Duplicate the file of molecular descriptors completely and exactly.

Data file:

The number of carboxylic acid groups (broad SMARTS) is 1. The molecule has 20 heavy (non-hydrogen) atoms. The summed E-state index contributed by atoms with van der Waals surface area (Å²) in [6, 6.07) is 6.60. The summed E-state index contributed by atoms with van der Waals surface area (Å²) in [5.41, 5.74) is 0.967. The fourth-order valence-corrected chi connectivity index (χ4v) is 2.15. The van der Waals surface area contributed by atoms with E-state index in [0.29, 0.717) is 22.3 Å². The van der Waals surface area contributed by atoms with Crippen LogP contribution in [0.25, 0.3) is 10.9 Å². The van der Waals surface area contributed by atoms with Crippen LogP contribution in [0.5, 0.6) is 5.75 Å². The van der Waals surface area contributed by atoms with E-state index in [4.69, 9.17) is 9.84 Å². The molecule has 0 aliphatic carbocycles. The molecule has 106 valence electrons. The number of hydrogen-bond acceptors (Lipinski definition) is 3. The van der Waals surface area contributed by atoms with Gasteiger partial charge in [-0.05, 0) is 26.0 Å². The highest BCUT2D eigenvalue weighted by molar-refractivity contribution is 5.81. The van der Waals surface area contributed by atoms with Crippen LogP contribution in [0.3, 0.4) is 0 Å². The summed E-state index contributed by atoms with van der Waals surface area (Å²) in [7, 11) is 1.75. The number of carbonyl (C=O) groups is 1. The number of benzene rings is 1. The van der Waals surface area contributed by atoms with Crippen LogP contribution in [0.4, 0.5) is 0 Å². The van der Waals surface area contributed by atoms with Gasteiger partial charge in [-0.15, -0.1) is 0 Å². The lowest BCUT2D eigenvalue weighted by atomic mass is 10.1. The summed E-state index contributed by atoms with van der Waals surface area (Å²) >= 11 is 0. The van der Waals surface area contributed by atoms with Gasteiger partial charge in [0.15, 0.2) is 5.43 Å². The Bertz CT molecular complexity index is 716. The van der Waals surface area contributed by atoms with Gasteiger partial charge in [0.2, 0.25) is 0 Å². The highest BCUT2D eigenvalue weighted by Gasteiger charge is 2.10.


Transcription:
The number of carboxylic acid groups (broad SMARTS) is 1. The molecule has 20 heavy (non-hydrogen) atoms. The summed E-state index contributed by atoms with van der Waals surface area (Å²) in [6, 6.07) is 6.60. The summed E-state index contributed by atoms with van der Waals surface area (Å²) in [5.41, 5.74) is 0.967. The fourth-order valence-corrected chi connectivity index (χ4v) is 2.15. The van der Waals surface area contributed by atoms with E-state index in [0.29, 0.717) is 22.3 Å². The van der Waals surface area contributed by atoms with Crippen LogP contribution in [0.25, 0.3) is 10.9 Å². The van der Waals surface area contributed by atoms with Crippen LogP contribution in [0.5, 0.6) is 5.75 Å². The van der Waals surface area contributed by atoms with E-state index in [4.69, 9.17) is 9.84 Å². The molecule has 0 aliphatic carbocycles. The molecule has 106 valence electrons. The number of hydrogen-bond acceptors (Lipinski definition) is 3. The van der Waals surface area contributed by atoms with Gasteiger partial charge in [-0.05, 0) is 26.0 Å². The highest BCUT2D eigenvalue weighted by molar-refractivity contribution is 5.81. The van der Waals surface area contributed by atoms with Crippen LogP contribution in [0.3, 0.4) is 0 Å². The summed E-state index contributed by atoms with van der Waals surface area (Å²) in [7, 11) is 1.75. The number of carbonyl (C=O) groups is 1. The number of benzene rings is 1. The van der Waals surface area contributed by atoms with Crippen LogP contribution in [0.4, 0.5) is 0 Å². The van der Waals surface area contributed by atoms with Gasteiger partial charge in [-0.15, -0.1) is 0 Å². The lowest BCUT2D eigenvalue weighted by atomic mass is 10.1. The summed E-state index contributed by atoms with van der Waals surface area (Å²) >= 11 is 0. The van der Waals surface area contributed by atoms with Gasteiger partial charge in [0.15, 0.2) is 5.43 Å². The Bertz CT molecular complexity index is 716. The van der Waals surface area contributed by atoms with Gasteiger partial charge in [0.2, 0.25) is 0 Å². The highest BCUT2D eigenvalue weighted by Gasteiger charge is 2.10.